Pacific Gibraltar

U.S.-Japanese Rivalry Over the Annexation of Hawaii, 1885-1898
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Published:May 15, 2011

Based a sweeping re-evaluation of new and existing sources in three countries, Pacific Gibraltar is the first detailed account in a generation of Hawaiian annexation, the initial episode of U.S. overseas imperialism. The book clarifies murky episodes in the story of annexation, such as U.S.S. Boston's mysterious return to Honolulu just in time to land troops during the Hawaiian Revolution, President Cleveland's failed attempt to restore Queen Lili'uokalani, and the growing threat to the white rebel government from burgeoning Japanese immigration.

Though the U.S. annexed Hawai'i during the Spanish-American War of 1898, Hawaii was not a war spoil like the Philippines. Rather annexation was an old idea. It emerged not only from ideological and economic motives but above all from a quarter century of maturing appreciation for Hawaii's importance to defense of the west coast. When Tokyo’s push to secure voting rights for its nationals scared the white oligarchy into restricting the inflow of Japanese, triggering a nasty dispute between the two countries in early 1897, the U.S. rushed to protect the strategic isles. When Japan deployed warships to Honolulu and formally opposed annexation, even before the McKinley administration endorsed it, the U.S. completed the first war plans against Japan and authorized the Navy to use force against Japanese landing parties. The Japan-U.S. crisis of 1897 put annexation on the front burner and created the votes that would pass a joint resolution of annexation the following year.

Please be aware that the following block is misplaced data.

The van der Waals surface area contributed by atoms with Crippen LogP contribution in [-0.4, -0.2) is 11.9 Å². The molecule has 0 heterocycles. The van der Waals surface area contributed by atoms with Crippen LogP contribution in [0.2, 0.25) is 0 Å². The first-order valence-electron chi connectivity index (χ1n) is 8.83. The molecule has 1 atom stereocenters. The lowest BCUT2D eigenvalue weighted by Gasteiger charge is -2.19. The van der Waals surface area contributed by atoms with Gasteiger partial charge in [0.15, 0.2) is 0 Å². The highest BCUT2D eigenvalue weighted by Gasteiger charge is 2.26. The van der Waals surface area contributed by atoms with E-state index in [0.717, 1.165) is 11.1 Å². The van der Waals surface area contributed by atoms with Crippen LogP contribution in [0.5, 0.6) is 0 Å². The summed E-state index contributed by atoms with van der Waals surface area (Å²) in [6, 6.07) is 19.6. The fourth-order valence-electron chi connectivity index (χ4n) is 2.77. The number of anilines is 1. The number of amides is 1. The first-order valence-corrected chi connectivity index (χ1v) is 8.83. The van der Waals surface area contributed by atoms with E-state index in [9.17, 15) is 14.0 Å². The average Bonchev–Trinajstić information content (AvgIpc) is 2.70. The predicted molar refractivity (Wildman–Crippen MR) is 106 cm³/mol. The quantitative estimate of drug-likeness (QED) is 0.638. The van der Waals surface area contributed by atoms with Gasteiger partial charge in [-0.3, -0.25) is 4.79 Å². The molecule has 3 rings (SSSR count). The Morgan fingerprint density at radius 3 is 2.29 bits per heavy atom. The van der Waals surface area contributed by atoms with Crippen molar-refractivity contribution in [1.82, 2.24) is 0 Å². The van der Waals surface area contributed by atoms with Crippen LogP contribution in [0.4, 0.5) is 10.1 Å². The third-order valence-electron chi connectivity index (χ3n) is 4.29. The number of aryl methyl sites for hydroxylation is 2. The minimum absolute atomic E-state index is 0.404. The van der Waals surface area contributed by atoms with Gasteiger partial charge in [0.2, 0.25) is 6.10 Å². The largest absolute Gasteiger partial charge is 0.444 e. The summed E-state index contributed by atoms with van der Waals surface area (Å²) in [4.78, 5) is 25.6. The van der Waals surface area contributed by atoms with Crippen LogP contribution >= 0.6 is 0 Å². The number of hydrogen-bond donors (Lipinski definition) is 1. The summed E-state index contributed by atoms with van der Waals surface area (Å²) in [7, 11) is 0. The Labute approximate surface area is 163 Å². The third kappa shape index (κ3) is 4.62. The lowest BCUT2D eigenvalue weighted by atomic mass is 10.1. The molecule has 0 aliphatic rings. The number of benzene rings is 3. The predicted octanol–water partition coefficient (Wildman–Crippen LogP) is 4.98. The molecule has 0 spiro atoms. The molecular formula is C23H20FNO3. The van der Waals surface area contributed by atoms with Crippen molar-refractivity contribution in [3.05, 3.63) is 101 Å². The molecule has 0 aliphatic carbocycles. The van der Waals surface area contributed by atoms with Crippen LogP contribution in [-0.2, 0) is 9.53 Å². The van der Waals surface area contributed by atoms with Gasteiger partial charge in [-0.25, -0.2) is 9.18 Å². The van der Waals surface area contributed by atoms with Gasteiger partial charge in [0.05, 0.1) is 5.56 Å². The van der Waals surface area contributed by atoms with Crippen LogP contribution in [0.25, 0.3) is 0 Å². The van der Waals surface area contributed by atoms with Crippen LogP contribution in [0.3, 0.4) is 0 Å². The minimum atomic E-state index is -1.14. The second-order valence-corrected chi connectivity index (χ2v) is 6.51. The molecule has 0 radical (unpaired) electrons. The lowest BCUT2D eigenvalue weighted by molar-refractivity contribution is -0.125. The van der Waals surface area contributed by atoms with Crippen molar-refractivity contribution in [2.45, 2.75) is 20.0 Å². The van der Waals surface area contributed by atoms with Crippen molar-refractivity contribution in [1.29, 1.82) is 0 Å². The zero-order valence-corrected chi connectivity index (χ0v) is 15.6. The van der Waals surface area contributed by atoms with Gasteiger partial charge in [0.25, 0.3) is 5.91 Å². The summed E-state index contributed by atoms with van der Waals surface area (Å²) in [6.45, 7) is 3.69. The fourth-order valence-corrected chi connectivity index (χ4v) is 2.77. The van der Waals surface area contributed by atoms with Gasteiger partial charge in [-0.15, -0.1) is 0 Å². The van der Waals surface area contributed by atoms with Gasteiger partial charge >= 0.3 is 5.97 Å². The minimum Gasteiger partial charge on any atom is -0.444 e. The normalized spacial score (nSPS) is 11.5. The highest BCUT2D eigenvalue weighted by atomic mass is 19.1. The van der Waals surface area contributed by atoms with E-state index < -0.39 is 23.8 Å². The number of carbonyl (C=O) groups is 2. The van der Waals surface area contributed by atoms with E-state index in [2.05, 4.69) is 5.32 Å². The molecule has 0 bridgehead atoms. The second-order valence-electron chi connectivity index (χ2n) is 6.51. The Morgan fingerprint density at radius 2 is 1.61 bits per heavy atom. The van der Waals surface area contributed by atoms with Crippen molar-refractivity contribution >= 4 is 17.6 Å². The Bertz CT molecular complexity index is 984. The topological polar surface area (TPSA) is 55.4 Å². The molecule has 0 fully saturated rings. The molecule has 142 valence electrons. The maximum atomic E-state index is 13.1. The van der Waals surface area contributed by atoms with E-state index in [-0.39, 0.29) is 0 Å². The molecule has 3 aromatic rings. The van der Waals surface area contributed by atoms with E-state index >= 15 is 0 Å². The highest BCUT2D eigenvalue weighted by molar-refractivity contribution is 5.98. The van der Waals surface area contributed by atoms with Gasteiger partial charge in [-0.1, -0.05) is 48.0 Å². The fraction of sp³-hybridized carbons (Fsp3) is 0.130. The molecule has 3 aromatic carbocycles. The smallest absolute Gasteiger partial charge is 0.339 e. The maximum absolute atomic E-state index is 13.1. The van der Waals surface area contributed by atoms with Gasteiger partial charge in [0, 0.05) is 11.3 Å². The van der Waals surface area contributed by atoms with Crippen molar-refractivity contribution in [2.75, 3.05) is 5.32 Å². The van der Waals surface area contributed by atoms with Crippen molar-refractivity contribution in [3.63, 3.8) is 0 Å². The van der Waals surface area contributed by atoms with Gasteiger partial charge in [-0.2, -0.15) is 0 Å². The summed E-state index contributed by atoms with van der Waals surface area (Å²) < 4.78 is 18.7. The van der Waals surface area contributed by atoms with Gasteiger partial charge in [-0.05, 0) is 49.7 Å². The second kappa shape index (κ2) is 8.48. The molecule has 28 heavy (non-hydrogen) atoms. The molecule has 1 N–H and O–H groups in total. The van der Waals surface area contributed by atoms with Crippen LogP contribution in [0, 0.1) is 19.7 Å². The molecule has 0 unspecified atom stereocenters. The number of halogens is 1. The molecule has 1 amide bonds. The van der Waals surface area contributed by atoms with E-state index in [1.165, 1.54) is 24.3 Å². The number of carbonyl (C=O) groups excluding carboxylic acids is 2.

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Product Details
  • Subject: Military History
  • Hardback : 384 pages
  • Publisher: Naval Institute Press (May 15, 2011)
  • ISBN-10: 1591145295
  • ISBN-13: 9781591145295
  • Product Dimensions: 6 X 9 in
  • Shipping Weight: 0

William Michael Morgan is Professor of Strategic Studies and Director of the Regional Studies Program at the Marine Corps War College. Before joining the Foreign Service of the Department of State, where he worked over thirty years, he served in the Marine Corps and then earned a PhD in history from the Claremont Graduate University

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